Research In Motion Ltd. is expected to bow to shareholder pressure by restructuring its board and naming a new chair to study strategic options, but investors looking for dramatic change may be disappointed.
The BlackBerry giant has lost significant share in the United States, its most valuable market, and its stock has plunged by more than 70 per cent over the past year amid disappointing quarterly results and delays to crucial products, even as it finds huge success in emerging markets.
The troubles prompted activist investors to push for change to the company's traditional structure, under which the co-chief executive officers also co-chair the board of directors. The company in turn struck a directors' committee to examine the governance structure, and RIM says it is on track to report by Jan. 31.
Analysts and sources familiar with the company expect the committee to recommend a division of duties, replacing Mike Lazaridis and Jim Balsillie as co-chairs, though not as CEOs. They expect the company to tap Barbara Stymiest, who is well known in business as the former chief operating officer at Royal Bank of Canada and ex-CEO of what is now TMX Group Inc., as the new chair.
But Ms. Stymiest, who has served on the board since March, 2007, is seen by many industry observers as an insider who may be unable to take the company in a radical new direction, even though news of her possible appointment boosted RIM stock on Tuesday. Change at RIM is also likely to take some time, since few observers think the board can force the company to bring out compelling new technology, which is what many feel is needed to change RIM's fortunes.
"Our checks indicate RIM is likely to name Barbara Stymiest as chairman," Jefferies & Co. analyst Peter Misek said Wednesday. "We believe she will initiate a formal strategic review."
The review will likely cover much ground, such as licensing RIM's next-generation BlackBerry 10 software, which the company is preparing to install on smartphones whose release was recently delayed until late 2012, Mr. Misek said. He added RIM may already be agreeing to license the software to Samsung Electronics Co. Ltd. and HTC Corp., which currently use Google Inc.'s Android mobile software to power their smartphones.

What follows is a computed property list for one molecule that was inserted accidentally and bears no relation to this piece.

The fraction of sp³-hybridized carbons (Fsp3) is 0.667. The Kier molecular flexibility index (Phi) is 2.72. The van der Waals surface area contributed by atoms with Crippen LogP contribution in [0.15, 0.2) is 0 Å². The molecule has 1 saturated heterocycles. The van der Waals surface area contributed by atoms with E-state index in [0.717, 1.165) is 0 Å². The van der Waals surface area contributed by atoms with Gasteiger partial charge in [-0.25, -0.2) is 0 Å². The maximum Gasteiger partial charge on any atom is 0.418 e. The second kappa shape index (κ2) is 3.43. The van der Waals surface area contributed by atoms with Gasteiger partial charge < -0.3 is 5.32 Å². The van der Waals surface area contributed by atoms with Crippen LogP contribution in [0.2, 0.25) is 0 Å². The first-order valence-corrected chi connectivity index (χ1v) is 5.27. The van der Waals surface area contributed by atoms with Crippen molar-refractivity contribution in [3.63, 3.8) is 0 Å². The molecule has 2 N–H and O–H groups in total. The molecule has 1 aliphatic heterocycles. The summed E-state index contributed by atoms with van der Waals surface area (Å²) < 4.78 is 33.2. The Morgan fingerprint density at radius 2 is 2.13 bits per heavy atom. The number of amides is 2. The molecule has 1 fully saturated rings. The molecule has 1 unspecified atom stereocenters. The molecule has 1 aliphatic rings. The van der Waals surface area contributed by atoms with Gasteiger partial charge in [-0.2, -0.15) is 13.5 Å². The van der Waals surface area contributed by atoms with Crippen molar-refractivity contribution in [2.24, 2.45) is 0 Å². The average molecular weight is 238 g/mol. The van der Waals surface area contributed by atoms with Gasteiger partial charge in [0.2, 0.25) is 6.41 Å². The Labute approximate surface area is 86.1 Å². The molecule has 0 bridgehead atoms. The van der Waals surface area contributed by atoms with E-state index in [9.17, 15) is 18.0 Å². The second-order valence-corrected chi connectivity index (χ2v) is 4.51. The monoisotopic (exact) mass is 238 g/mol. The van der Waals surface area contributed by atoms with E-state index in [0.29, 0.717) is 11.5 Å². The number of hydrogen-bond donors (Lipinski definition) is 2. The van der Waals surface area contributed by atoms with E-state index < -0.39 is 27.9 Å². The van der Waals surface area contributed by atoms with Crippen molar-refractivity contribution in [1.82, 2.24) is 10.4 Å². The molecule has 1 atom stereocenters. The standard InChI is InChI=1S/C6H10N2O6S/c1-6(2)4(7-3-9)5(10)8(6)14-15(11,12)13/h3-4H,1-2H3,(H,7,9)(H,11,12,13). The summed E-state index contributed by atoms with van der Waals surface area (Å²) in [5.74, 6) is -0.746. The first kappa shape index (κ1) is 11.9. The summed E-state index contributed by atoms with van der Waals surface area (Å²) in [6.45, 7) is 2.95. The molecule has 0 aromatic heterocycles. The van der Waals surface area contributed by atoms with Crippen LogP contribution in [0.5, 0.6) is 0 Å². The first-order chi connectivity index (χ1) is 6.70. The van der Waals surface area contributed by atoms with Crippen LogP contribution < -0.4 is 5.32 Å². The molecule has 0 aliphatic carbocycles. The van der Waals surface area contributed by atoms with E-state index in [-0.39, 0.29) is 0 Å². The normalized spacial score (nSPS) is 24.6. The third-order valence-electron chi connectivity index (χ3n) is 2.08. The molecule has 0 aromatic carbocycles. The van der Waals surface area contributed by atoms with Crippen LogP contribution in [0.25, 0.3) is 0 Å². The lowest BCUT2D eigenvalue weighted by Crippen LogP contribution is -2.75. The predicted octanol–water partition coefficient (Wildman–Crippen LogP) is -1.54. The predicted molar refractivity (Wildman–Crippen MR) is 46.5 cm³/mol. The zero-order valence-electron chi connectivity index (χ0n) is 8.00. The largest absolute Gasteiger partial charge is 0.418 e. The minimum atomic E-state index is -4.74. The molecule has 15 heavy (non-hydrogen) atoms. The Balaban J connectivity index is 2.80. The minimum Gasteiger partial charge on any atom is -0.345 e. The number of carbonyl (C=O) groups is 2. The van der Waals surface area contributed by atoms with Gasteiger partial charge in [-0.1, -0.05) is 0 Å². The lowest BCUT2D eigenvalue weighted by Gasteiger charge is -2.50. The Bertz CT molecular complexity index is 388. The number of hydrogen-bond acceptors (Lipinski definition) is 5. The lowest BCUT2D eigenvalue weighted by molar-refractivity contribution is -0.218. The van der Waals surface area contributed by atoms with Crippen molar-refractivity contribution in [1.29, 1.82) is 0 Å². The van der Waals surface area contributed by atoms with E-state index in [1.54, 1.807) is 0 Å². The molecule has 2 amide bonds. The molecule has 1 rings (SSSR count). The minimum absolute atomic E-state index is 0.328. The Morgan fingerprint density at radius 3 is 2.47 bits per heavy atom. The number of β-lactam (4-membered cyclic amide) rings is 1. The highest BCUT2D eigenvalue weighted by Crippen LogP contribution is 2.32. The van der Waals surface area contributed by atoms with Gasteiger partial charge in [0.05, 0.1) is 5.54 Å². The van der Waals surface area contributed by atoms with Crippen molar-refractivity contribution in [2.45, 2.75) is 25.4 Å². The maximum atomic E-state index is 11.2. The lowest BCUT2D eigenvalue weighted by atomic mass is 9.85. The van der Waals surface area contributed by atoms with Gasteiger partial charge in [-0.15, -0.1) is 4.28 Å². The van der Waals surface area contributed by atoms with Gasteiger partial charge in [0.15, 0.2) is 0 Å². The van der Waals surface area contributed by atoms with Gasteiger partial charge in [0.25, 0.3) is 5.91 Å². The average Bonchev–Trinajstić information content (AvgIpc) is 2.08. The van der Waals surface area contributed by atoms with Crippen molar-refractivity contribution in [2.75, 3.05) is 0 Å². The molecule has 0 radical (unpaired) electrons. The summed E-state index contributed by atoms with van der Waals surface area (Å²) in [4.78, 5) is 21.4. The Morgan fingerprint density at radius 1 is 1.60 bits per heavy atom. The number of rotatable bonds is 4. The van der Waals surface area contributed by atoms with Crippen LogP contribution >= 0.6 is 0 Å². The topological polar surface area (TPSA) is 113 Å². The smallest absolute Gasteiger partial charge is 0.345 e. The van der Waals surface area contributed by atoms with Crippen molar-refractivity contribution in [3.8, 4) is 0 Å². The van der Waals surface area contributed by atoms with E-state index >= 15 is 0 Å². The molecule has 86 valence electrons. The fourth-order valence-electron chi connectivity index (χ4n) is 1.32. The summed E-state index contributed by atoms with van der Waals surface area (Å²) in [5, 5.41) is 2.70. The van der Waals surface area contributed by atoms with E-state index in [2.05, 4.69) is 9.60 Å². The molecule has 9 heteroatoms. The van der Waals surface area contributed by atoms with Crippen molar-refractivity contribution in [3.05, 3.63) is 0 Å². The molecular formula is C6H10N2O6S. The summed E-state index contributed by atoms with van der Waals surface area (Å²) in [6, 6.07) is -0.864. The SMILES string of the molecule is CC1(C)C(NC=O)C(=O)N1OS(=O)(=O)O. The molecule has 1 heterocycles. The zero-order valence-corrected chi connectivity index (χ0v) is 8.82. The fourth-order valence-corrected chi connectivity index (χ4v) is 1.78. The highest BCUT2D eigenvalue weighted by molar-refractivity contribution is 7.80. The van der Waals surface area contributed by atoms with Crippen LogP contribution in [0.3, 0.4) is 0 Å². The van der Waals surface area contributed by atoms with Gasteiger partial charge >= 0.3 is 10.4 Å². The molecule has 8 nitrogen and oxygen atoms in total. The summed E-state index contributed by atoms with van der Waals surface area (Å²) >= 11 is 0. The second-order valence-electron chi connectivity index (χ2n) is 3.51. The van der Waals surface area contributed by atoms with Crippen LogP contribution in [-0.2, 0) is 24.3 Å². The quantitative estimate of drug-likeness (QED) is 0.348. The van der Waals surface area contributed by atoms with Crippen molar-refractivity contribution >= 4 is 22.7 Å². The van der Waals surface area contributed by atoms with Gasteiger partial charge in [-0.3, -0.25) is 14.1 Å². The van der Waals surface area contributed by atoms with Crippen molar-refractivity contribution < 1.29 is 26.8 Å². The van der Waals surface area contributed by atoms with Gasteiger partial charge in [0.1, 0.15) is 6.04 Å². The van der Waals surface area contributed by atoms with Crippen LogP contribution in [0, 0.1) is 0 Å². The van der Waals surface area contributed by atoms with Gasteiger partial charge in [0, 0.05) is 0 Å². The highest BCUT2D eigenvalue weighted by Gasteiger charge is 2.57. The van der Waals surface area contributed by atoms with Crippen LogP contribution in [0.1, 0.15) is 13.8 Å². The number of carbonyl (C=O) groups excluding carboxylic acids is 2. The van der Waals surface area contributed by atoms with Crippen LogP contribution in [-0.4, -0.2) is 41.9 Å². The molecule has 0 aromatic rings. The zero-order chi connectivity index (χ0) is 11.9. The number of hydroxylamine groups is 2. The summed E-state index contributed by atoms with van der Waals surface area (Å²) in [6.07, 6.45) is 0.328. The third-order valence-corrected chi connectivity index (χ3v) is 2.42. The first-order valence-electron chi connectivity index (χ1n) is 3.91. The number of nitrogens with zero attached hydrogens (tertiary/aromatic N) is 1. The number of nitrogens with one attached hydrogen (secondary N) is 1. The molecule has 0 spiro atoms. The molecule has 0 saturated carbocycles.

A shareholder activist group also wants a new chair to examine the possibility of breaking up RIM's various operations – including the handset business and the secure communications servers – to get the most for shareholders. Some members of this group, led by Toronto-based merchant bank Jaguar Financial Corp., have been in talks with management and have attempted to meet with board members.
"In technology, time stands still for no one – you don't have a lot of time to think about this," said one significant shareholder, who did not want to be named but is part of the investor group, which holds nearly 10 per cent of RIM shares. "We're not saying sell the farm, break the farm up. But they should look at [that]as at least one option. … They need to look at whether they can be a long-term survivor. And that really comes down to finding the right people to look at it."
Several sources said news of Ms. Stymiest's possible appointment constituted an olive branch to an investment community that has pummelled RIM's shares in recent months, and was an attempt to halt any further declines. But some close to the company were not expecting any big changes in the coming months and were surprised the market reacted so positively.
Shareholders contacted by The Globe were heartened by the possibility of board changes. Various members of RIM's board declined to comment when contacted, and RIM referred to a previously issued statement. Ms. Stymiest also would not comment.
Jaguar has publicly called on Ms. Stymiest, as well as fellow board member and Rotman School of Management dean Roger Martin, to take action in the name of shareholder value at a time when RIM's share of the U.S. smartphone market has slumped to just 6.5 per cent.